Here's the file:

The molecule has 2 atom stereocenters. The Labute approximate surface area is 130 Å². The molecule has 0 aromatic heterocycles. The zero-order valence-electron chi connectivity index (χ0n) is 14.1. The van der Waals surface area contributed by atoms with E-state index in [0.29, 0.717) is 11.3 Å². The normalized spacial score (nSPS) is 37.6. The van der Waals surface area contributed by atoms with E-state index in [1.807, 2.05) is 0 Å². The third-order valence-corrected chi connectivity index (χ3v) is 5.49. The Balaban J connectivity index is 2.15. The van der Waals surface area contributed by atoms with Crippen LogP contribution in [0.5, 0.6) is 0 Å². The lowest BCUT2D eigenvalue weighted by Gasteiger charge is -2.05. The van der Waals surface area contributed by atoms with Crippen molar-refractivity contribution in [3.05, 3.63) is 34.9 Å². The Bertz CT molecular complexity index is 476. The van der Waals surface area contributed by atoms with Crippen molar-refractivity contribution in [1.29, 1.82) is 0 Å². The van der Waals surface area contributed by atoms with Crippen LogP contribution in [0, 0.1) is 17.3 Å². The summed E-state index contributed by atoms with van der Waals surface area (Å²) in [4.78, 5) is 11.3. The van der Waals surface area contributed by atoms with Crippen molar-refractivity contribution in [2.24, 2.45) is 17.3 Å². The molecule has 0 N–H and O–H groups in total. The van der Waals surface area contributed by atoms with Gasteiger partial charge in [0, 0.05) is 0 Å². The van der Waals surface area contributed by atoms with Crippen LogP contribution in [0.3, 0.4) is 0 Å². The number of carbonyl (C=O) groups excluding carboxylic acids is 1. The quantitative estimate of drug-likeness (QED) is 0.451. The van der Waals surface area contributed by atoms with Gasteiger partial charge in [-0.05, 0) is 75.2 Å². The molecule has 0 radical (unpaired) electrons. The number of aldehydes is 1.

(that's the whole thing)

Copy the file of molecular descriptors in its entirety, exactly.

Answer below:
The molecule has 2 atom stereocenters. The Labute approximate surface area is 130 Å². The molecule has 0 aromatic heterocycles. The zero-order valence-electron chi connectivity index (χ0n) is 14.1. The van der Waals surface area contributed by atoms with E-state index in [0.29, 0.717) is 11.3 Å². The normalized spacial score (nSPS) is 37.6. The van der Waals surface area contributed by atoms with E-state index in [1.807, 2.05) is 0 Å². The third-order valence-corrected chi connectivity index (χ3v) is 5.49. The Balaban J connectivity index is 2.15. The van der Waals surface area contributed by atoms with Crippen LogP contribution in [0.5, 0.6) is 0 Å². The lowest BCUT2D eigenvalue weighted by Gasteiger charge is -2.05. The van der Waals surface area contributed by atoms with Crippen molar-refractivity contribution in [3.05, 3.63) is 34.9 Å². The Bertz CT molecular complexity index is 476. The van der Waals surface area contributed by atoms with Crippen molar-refractivity contribution in [1.29, 1.82) is 0 Å². The van der Waals surface area contributed by atoms with Crippen LogP contribution in [0, 0.1) is 17.3 Å². The summed E-state index contributed by atoms with van der Waals surface area (Å²) in [4.78, 5) is 11.3. The van der Waals surface area contributed by atoms with Crippen molar-refractivity contribution in [2.24, 2.45) is 17.3 Å². The molecule has 0 N–H and O–H groups in total. The van der Waals surface area contributed by atoms with Gasteiger partial charge in [0, 0.05) is 0 Å². The van der Waals surface area contributed by atoms with Crippen LogP contribution in [0.3, 0.4) is 0 Å². The number of carbonyl (C=O) groups excluding carboxylic acids is 1. The quantitative estimate of drug-likeness (QED) is 0.451. The van der Waals surface area contributed by atoms with Gasteiger partial charge in [-0.05, 0) is 75.2 Å². The molecule has 0 radical (unpaired) electrons. The number of aldehydes is 1.